helping (along with a decent score by tubthumpers Chumbawamba,
who get knocked down, but they get up again) overcome a
slender budget for an inventively incongruous translation
of old material.

A
LUC AT THE PAST AND FUTURE

Long
before getting involved with lethal assassin gal Nikita,
futuristic taxi commando Bruce Willis and imminent Skywalker
parent Natalie Portman, filmmaker Luc Besson launched his
career with a no-budget black-and-white sci-fi debut called
Le Dernier Combat.

This
artful and wordless post-apocalyptic tale follows a wasteland
loner (Pierre Jolivet) as he infiltrates a nearby encampment
of bandits to seek a power source for his homemade aircraft.
Leaving his sanctuary behind, he travels to a derelict city
only to find few remnants of civilization, notably an antagonistic
marauder (common Besson collaborator Jean Reno) whose persistent
efforts to enter the stronghold of a doctor are met with
frustrating failure. Our heroic survivor befriends the doctor
and ultimately throws down with the barbaric foe for the
"prize" — not life-sustaining food or water, but a female
companion (even the proverbial End of the World doesn’t
prevent guys from thinking with their little Mad Max).

Aside
from occasional flourishes (fish storm!), Besson’s depiction
of a savage and desolate future may seem fairly standard
to anyone with a video store membership, but his presentation
is entirely dissimilar to, say, Warlords of the 21st
Century
or Hell Comes to Frogtown.
The veritable antithesis of his gaudy, impatient cosmic
opus The Fifth Element, Besson’s direction
here is deliberate, relying on creative visual compositions
and panoramas. The decision to dispense with dialogue (vocals
are an apparent victim of whatever caused a planetary cataclysm)
means his expressive actors must sell the bizarre, humorous
and poetic moments as they "discover" things we take for
granted — namely booze, speech, friendship and chicks.

With
Besson currently spreading himself increasingly thin on
the writing and producing ends of the movie business (a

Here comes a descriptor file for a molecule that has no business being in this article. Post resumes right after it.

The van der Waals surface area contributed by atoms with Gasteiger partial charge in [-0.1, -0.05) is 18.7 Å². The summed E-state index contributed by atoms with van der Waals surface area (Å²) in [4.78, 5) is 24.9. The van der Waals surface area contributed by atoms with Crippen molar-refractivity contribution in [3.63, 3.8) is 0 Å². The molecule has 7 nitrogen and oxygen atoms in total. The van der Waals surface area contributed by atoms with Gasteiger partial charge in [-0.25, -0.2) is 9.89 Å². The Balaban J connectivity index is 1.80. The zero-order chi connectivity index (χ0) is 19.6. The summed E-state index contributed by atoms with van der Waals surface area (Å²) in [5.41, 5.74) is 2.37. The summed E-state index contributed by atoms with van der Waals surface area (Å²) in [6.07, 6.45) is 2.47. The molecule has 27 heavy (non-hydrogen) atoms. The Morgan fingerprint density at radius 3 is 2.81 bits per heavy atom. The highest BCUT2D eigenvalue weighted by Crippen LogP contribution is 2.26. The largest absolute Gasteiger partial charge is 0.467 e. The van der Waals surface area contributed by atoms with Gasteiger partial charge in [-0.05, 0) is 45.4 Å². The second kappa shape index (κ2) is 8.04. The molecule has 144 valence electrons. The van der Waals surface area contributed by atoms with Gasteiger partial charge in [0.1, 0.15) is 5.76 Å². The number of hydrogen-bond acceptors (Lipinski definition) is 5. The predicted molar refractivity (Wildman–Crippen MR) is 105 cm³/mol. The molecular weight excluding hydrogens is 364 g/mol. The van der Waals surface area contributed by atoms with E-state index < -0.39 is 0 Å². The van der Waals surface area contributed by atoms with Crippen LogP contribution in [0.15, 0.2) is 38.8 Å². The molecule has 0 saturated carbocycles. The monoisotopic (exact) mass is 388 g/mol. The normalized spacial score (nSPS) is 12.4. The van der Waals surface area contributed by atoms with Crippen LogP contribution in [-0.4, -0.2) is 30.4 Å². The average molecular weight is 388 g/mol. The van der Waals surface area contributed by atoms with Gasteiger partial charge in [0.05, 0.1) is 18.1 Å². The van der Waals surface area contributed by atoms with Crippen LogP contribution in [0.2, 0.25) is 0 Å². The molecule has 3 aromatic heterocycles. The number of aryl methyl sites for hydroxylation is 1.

dozen projects are in some stage of development), it’s interesting
to visit his comparatively relaxed, and surprisingly touching,
origins.

DRIBLETS

Some
interesting miscellany from the CHUD message boards and
beyond:


Ika: The Calamari Wrestler is a Japanese
film about a giant squid who wrestles men and mutated creatures
from the deep. At least, that’s what I’m assuming it’s about,
based on the title, trailer and website. Sometimes I wish
I understood Japanese. Other times I think I might be better
off with my ignorance. You can see the trailer HERE
or check out the site HERE.

While
we’re on the topic of insane Japanese stuff, boundlessly
energetic mad bastard Takashi Miike’s next film Izo
seems to have samurai, yakuza, time travel, gunfights
and a whole lot of weirdness (which should be assumed with
Miike, I guess). You can see the trailer HERE.

In
a way, I’m grateful Jackie Chan’s recent US releases haven’t
performed that great, because it means he goes back to Hong
Kong and works on the sort of movies that made him famous
in the first place. The resilient stuntmaster returns with
a new entry in perhaps his best franchise with New
Police Story
, which co-stars a bunch of new generation
faces like Nic Tse, Charlene Choi and Daniel Wu. Check out
the trailer HERE.

For
those awaiting the mythical "extended cut" of
director Zhang Yimou’s gorgeous historical martial arts
epic Hero, wait no longer (or just a little).
The 118 minute cut is finally now getting released in China
this month, and the three versions of the new DVD will feature
English subtitles, so plan to hit your local Chinatown or
online reseller for a copy soon.


(source: Monkey
Peaches
)

STEAM

Thanks
to all for your letters of non-hatred.
Send
me more comments, suggestions, and coupons for Russian brides
to dave@chud.com, and
I’ll reply to any letters in future columns. Thanks for
reading and writing!

After
reading about the crimes of The Monster Squad
not being available on DVD, it suddenly dawned on me that
I owned the film on Video once upon a time on VHS (PAL system)
So I took a good look in the attic and found it in near
perfect condition.

So
I sat down and watched a good old classic. the sound and
picture quality is bit sketchy for the first 10 mins or
so but apart from that its perfect.

I
am now wondering do you know if the soundtrack is available